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You’re Shampooing Your Hair Wrong

Jennifer Stanley Hair Blog shampoo

How do I know?

Because most people I have come across in my life actually have no clue what they’re doing with shampoo or why they are doing it.

So, I suppose you want clean hair. That’s the basic gist of it anyway. I bet your mom taught you to wet your hair, squeeze a palm full of shampoo into your hand, and slap it in your hair, pile your hair on top of your head, and scrub the heck out of it. Rinse. Condition the same way. AmIright?

WHY are you doing that? First of all, did you know that shampoo is made for your scalp and conditioner is for your mids and ends? That’s right. Unless your hair is especially dirty or full of product build-up, it’s really not necessary to scrub all of your hair. Your mids and ends don’t actually get very dirty and they will get cleansed as you rinse the shampoo out. Instead: make sure your hair is very wet. Using a high-quality shampoo, squeeze a small amount into your hands, emulsify (rub the shampoo together in your hands) and using your finger tips, massage the shampoo into your scalp. DO NOT pile your hair on top of your head to do this. Just the scalp. Piling your hair on top of your head only creates a tangled mess. Scrub your scalp really well and make sure you get the nape area clean, that’s where most dirt, oil and sweat collects. No bubbles? Low bubbles? I’m getting to that. Rinse. REPEAT. Remember the old adage “lather, rinse, repeat”? The first shampoo breaks down dirt, oils, sweat and products in your hair, the second one washes them away. Always shampoo at least twice, three times (or as many as it takes to get a good lather) if necessary. I am personally part of the “I shampoo once or twice a week” club, and it is not uncommon for me to have to shampoo three times to get a good lather. If you aren’t getting a good lather, chances are you have some oil or product build-up and if you aren’t cleansing that away properly, you could be creating problems like dry scalp, dandruff, clogged follicles, bacteria outbreaks, and more. Remember, a healthy scalp grows healthy hair.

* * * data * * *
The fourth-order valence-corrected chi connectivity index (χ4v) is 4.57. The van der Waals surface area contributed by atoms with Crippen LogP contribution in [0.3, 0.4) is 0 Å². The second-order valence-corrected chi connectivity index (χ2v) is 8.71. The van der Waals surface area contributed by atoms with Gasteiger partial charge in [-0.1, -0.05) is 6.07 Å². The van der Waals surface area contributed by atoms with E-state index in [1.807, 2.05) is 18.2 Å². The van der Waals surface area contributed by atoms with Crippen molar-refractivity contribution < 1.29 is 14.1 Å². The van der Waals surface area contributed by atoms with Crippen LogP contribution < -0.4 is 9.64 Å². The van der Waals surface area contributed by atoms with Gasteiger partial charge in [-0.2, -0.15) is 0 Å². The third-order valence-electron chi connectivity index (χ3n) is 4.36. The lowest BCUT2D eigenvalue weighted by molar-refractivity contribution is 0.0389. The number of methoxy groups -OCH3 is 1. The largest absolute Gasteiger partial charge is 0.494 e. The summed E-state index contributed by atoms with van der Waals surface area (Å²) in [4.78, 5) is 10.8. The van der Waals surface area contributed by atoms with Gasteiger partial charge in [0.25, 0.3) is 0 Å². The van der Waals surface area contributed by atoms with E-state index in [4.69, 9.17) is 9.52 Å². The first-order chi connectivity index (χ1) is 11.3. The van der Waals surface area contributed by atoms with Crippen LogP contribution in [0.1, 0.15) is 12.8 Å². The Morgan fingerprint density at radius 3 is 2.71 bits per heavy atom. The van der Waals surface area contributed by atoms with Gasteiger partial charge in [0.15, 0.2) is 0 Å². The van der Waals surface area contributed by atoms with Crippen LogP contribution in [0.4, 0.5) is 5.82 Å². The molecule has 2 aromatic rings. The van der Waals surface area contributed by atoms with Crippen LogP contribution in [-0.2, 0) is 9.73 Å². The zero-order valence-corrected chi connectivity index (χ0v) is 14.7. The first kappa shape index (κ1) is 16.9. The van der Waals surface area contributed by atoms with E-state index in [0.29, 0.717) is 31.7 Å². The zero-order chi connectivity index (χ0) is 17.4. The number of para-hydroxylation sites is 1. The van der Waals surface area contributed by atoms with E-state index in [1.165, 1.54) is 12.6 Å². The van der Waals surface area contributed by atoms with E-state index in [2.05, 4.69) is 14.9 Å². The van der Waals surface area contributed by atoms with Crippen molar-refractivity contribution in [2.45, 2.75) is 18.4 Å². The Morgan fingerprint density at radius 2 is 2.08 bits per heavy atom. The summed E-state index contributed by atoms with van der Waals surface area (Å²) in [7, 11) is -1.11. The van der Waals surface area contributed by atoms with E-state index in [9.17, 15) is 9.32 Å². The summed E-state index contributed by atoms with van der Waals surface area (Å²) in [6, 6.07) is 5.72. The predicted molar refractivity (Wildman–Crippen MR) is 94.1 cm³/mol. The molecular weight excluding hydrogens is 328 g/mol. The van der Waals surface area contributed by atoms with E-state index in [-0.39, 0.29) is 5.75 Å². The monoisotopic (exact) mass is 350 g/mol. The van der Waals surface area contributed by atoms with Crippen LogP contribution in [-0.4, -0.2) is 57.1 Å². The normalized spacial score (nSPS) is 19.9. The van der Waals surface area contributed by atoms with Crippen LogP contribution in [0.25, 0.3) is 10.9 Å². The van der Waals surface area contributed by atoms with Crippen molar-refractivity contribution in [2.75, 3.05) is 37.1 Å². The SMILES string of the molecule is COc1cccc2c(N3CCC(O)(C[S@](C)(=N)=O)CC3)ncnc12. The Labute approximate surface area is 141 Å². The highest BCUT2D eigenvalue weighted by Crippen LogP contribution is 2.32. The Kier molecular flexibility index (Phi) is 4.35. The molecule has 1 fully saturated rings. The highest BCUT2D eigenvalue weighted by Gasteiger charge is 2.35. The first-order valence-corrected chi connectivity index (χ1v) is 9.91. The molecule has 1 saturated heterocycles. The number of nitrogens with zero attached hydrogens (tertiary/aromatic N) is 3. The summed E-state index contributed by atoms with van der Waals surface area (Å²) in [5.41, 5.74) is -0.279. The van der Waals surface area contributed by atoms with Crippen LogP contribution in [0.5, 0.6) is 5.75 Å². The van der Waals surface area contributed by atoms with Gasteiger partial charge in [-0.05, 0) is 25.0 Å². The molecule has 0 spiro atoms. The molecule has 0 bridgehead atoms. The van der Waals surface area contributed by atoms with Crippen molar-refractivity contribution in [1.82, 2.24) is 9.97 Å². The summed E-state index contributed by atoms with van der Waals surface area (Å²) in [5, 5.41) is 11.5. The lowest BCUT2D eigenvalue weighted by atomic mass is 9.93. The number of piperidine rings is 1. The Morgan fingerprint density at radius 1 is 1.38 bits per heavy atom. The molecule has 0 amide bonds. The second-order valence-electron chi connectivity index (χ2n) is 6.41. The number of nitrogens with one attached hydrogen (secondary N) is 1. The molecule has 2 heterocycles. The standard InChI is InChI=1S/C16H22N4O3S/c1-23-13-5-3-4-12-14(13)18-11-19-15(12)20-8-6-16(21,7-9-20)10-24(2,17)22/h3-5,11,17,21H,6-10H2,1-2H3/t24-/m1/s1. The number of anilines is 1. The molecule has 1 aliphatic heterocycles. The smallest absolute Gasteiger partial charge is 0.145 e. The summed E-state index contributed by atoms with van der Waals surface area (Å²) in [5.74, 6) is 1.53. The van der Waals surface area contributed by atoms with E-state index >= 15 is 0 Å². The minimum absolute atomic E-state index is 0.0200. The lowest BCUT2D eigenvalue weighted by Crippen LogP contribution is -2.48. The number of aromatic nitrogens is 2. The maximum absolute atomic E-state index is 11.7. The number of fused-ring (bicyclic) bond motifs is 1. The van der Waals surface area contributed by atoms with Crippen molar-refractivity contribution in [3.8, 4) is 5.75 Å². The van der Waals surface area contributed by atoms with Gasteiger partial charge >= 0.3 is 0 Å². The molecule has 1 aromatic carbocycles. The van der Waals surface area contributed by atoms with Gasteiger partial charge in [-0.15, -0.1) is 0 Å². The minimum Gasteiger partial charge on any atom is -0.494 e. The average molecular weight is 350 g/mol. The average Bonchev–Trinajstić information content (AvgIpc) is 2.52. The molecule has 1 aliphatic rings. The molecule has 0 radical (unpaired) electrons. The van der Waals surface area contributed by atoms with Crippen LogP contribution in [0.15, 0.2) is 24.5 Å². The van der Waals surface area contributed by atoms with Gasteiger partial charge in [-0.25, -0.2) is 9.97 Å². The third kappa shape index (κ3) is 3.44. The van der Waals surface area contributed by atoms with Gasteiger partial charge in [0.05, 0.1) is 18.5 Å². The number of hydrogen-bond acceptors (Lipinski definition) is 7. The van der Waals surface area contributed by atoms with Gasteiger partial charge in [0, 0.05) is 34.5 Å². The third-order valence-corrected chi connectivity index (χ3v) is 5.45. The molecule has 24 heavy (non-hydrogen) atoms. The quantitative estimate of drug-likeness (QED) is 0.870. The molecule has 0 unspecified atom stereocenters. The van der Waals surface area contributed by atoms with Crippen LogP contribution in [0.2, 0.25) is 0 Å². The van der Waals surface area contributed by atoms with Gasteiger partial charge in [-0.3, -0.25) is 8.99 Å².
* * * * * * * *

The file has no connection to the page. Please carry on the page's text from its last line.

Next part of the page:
After you have shampooed properly, make sure you rinse all of the shampoo out and squeeze as much water from the hair as possible, then apply your conditioner to the mids and ends, avoiding the scalp as much as possible. Everyone needs conditioner, but you may need help choosing the right one for your hair type. Men, women, children, thick hair, flat hair, thin hair, EVERYONE needs it. Why? Because the shampoo has raised the pH of your hair and removed all the oils, and to keep your hair healthy, you now need a conditioner to replace the lost oils and lower the pH to close your cuticle. Most shampoos have a pH around 7.0-8.0. Water is 7.0, and your hair lives around 4.5-5.5. So, water alone will not close your cuticle. It is important to use a conditioner with a pH the same, or, preferably lower than your hair, to make sure your cuticle is sealed closed to hold in moisture, nutrients, and color pigments (if you have colored hair). Closing your cuticle also helps with detangling, and conditioner will provide extra slip. While the conditioner is in your hair, use a wide toothed shower comb, or WetBrush, to detangle your hair. Then, clip on top of your head and cover with a plastic cap (you can get about 50 processing caps from Sally’s for roughly $4.00). While the conditioner is working, finish the rest of your shower. Wash your body, shave, wash your face, or do whatever you like to do while you’re in there (no judgement), and then rinse the conditioner at the end of your shower. This gives the conditioner time to actually work and replenish your hair.

Style as usual!

(That’s another article, for another day).

I hope you enjoyed learning the hows and whys behind shampooing your hair. If you found this info useful, share it with a friend! If you have any questions, ask me below.

Until next time, Loves!

jennifer stanley hair seal

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